Academic journal article Literacy Learning: The Middle Years

'When There's Love Inside There's a Reason Why': Emotion as the Core of Authentic Learning in One Middle School Classroom

Academic journal article Literacy Learning: The Middle Years

'When There's Love Inside There's a Reason Why': Emotion as the Core of Authentic Learning in One Middle School Classroom

Article excerpt

What Do We Remember About School?--And the neglected component of learning

This paper arose from a challenge directed to educators in the keynote address at the international conference on Authentic Learning, in Santa Barbara, California in August 2010. At this gathering of international researchers, parents and teachers, Alfie Kohn told the audience that a key question teachers should ask themselves is, 'what will my students remember in ten years time?'

As we drove home that night, we began to debate, discuss and reflect deeply on this issue. In the first instance we reflected on our own schooling, now admittedly way past the ten year mark, and we came to the conclusion that we remember very little of that time. While we know that what we learnt gave us an opportunity to make our way in the world, we also realised that the strongest memories were almost entirely affective and were related to special friendships, difficult times and a favourite teacher. From a tacit knowledge viewpoint, we came to realise that these fragments of memory and perhaps the overall impression of our school life are deeply rooted in either the memory of emotional attachment or emotional disengagement. Beyond these elements very little remained. In the background a Bryan Adams CD was playing the song, 'When There's Love Inside There's a Reason Why' and this became the focus and title of this paper in what Samaras, Hicks and Berger (2007, p. 926) would term a 'place experience and place memory'.

As we continued the discussion of affective learning through a more focussed lens of 'self-study research' and the 'active stages of self-questioning, thinking critically and deliberating critically' (Austin and Senese, 2007, p. 1233), and then a review of the literature related to learning in general and the notion of emotion in the classroom, several key issues arose. While emotional attachments would appear to be the most enduring of our school experiences, when it comes to the classroom itself, the role of emotion in learning and in the classroom setting appears to be in a state of flux. On one hand researchers have recognised that 'clearly emotions matter' (Bondi and Smith, 2005, p. 1). However, when it comes to the notion of optimal learning, the classroom and teachers in particular, the role of emotion remains largely unexamined, suppressed and downplayed (Smith, Davidson, Cameron and Bondi, 2009; Fitzsimmons and Lanphar, 2010).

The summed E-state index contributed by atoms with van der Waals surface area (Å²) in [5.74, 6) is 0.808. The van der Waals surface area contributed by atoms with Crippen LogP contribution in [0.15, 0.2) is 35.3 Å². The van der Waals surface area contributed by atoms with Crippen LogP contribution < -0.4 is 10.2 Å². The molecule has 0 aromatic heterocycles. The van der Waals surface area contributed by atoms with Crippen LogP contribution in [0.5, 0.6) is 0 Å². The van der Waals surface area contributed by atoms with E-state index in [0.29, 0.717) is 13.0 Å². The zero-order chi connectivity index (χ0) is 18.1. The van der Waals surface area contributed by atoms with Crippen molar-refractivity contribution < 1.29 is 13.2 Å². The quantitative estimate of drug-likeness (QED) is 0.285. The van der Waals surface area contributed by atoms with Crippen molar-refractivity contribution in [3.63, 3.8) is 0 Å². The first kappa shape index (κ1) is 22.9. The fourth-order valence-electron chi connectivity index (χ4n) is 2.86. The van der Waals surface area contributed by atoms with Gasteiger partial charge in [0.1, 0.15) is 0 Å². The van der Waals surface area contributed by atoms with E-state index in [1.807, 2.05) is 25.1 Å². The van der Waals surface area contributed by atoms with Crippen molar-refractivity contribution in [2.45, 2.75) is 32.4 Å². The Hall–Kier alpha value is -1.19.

It is at this point the educational waters become even more muddied, as the concept of what constitutes 'authentic learning' has arguably been an ongoing 'bone of contention' since schools were first formed. Certainly, as Guruz (2007, p. 5) suggests that debates over this question formed the first separation from the traditional modes of 'transmission learning' in higher education into more interrogative modes. As we see it, this dichotomy stills underpins many of the current debates in education.

According to Murphy (2009, p. 6) this concept again became the 'buzz word' in education in the last decade of the 20th century, with the implication educators had now moved on to a new area of consideration. In his view this teaching approach 'often included role-playing, real-world experiences, exploration, experimentation, simulations, discovery, and service learning'. However, even the most cursory review of the literature related to education in general, and learning in particular, reveals that rather than fading into the apparent re-visioning cycles of academic 'education speak', the notion of what constitutes 'authentic learning' is still a 'hot topic' at the end of the first decade of the new millennia.

Indeed, Saubern (2010) believes that 'the idea of 'authentic learning' has become central to our current ideas about educating young people ... where the real-life meaning and context of knowledge is embedded in educational tasks ... real learning in the real world.'(p. …

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